Introduction Ischemic strokes and heart attacks are mainly caused by rupture of the fibrous cap of an atherosclerotic plaque. Reliable prediction of the fibrous cap rupture is, therefore, crucial to prevent these potentially lethal cardiovascular events. Since cap rupture occurs when the stresses in the cap exceed the strength of the cap, biomechanical modeling may help to improve cap rupture prediction. Biomechanical models depend strongly on the material parameters used as input. Previous studies focused on the anisotropic mechanical behaviour of atherosclerotic plaques and produced stiffness values for the collagen fibers in plaques . However, for a more complete characterization knowledge of the global 3D collagen architecture in atherosclerotic plaques is required. Therefore, for the first time diffusion tensor imaging (DTI) was used to investigate the 3D collagen structure of human atherosclerotic plaques. Methods Until now five human carotid atherosclerotic plaques were obtained from endarterectomy patients and embedded in 4 % type VII agarose. The samples were placed in a 9.4 T horizontal-bore MRI scanner to conduct DTI. DTI enabled the tracking of the fiber directions and visualisation of the collagen fibers . Results The consistent results of five different plaques suggest that collagen fibers are deposited in a new layer in a different direction during the development of atherosclerosis (see figure for one representative result). Two distinct layers of collagen fibers were found; an outer layer, where the collagen is aligned in the circumferential direction (14.5°±28.0°), similar to healthy arteries , and an inner layer where the collagen follows a longitudinal direction (77.4°±22.4°). Conclusions DTI allowed the visualization of the global 3D collagen architecture of atherosclerotic plaques. The inner collagen layer showed a surprising result and implies a change of strain distribution in the artery during the later stage of atherosclerosis, possibly due to the thickening and stiffening of the diseased intimal tissue. These data, combined with collagen stiffness data found in previous studies , will be used as input for biomechanical models including the anisotropic mechanical behaviour of plaque tissue. Models using general over-simplified assumptions like isotropic behaviour can be replaced by models including the anisotopic behavior and thereby improve the stress analysis of plaques. Improved models might help in the diagnosis and treatment of plaque rupture preventing heart attacks and ischemic strokes. References  Chai C-K, Akyildiz AC, Speelman L, Gijsen FJH, Oomens CWJ, Sambeek MRHM, van der Lugt A, Baaijens FTP, Anisotropic mechanical behaviour of carotid atherosclerotic plaques at large strain, The 8th international symposium on Biomechanics in Vascular Biology and Cardiovascular Disease, Rotterdam, 2013.  Ghazanfari S, Driessen-Mol A, Strijkers GJ, Kanters FMW, Baaijens FPT, Bouten CVC, A comparative analysis of the collagen architecture in the carotid artery: Second harmonic generation versus diffusion tensor imaging, Biochemical and Biophysical Research Communications, 426(1): 54-58, 2012.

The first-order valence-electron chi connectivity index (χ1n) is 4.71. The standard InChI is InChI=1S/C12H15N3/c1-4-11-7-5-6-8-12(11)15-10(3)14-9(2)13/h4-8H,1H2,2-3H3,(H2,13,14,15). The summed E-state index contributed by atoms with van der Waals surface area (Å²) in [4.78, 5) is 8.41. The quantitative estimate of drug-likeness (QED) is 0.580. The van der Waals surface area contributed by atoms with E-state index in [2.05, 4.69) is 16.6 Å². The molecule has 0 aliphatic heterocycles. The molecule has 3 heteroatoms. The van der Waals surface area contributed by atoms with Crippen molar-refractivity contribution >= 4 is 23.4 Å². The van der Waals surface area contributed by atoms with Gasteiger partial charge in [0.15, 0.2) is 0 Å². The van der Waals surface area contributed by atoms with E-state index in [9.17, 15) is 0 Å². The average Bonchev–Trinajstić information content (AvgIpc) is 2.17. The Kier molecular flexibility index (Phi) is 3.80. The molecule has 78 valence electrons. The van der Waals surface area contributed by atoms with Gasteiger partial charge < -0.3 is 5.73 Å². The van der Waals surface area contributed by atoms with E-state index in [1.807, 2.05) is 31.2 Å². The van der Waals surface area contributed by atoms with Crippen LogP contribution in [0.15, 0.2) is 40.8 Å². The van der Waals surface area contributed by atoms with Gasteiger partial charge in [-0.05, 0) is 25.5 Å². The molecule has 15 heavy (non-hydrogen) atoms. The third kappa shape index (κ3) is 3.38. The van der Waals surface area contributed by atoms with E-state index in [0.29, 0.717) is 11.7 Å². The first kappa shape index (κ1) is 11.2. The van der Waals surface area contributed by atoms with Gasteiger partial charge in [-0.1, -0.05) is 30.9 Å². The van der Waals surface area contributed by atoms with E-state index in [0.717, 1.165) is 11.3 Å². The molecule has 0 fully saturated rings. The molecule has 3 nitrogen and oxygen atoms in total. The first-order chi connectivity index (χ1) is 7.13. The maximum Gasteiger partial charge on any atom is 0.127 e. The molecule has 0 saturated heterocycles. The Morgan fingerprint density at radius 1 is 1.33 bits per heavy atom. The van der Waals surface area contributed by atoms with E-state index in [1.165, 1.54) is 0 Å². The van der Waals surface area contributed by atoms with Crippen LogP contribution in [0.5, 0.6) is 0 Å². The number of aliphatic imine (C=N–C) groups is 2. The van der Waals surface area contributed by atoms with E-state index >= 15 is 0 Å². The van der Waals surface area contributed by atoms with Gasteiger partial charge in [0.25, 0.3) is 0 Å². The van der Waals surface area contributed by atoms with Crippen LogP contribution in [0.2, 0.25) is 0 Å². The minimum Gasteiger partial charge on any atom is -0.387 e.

|Publication status||Published - 2014|
|Event||Mate Poster Award 2014 : 19th Annual Poster Contest - |
Duration: 1 Jan 2014 → 31 Dec 2014
|Conference||Mate Poster Award 2014 : 19th Annual Poster Contest|
|Period||1/01/14 → 31/12/14|
|Other||Mate Poster Award 2014 : 19th Annual Poster Contest|